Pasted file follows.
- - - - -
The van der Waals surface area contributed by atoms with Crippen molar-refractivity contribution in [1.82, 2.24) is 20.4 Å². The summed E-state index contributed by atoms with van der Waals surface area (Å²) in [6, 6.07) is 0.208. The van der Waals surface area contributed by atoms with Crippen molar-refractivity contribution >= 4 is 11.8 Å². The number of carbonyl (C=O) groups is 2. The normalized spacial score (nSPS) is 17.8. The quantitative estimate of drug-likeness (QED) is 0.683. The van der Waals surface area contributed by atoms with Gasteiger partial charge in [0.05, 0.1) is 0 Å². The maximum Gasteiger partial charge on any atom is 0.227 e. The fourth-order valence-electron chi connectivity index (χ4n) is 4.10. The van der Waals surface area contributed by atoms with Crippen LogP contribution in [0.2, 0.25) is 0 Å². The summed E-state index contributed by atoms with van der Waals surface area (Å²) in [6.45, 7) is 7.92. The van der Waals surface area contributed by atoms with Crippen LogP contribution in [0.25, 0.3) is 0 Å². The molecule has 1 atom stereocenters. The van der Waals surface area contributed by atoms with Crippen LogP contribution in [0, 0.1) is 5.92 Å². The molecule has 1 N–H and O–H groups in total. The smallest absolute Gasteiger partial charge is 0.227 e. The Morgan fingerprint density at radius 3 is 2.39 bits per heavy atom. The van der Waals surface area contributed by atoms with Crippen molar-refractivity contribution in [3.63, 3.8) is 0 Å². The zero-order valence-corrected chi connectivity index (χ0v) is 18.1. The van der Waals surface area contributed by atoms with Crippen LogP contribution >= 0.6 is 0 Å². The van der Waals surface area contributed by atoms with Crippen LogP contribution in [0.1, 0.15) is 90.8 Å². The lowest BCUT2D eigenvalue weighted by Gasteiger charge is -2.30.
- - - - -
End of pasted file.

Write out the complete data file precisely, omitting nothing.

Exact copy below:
The van der Waals surface area contributed by atoms with Crippen molar-refractivity contribution in [1.82, 2.24) is 20.4 Å². The summed E-state index contributed by atoms with van der Waals surface area (Å²) in [6, 6.07) is 0.208. The van der Waals surface area contributed by atoms with Crippen molar-refractivity contribution >= 4 is 11.8 Å². The number of carbonyl (C=O) groups is 2. The normalized spacial score (nSPS) is 17.8. The quantitative estimate of drug-likeness (QED) is 0.683. The van der Waals surface area contributed by atoms with Gasteiger partial charge in [0.05, 0.1) is 0 Å². The maximum Gasteiger partial charge on any atom is 0.227 e. The fourth-order valence-electron chi connectivity index (χ4n) is 4.10. The van der Waals surface area contributed by atoms with Crippen LogP contribution in [0.2, 0.25) is 0 Å². The summed E-state index contributed by atoms with van der Waals surface area (Å²) in [6.45, 7) is 7.92. The van der Waals surface area contributed by atoms with Crippen LogP contribution in [0.25, 0.3) is 0 Å². The molecule has 1 atom stereocenters. The van der Waals surface area contributed by atoms with Crippen LogP contribution in [0, 0.1) is 5.92 Å². The molecule has 1 N–H and O–H groups in total. The smallest absolute Gasteiger partial charge is 0.227 e. The Morgan fingerprint density at radius 3 is 2.39 bits per heavy atom. The van der Waals surface area contributed by atoms with Crippen molar-refractivity contribution in [3.63, 3.8) is 0 Å². The zero-order valence-corrected chi connectivity index (χ0v) is 18.1. The van der Waals surface area contributed by atoms with Crippen LogP contribution >= 0.6 is 0 Å². The van der Waals surface area contributed by atoms with Crippen LogP contribution in [0.1, 0.15) is 90.8 Å². The lowest BCUT2D eigenvalue weighted by Gasteiger charge is -2.30.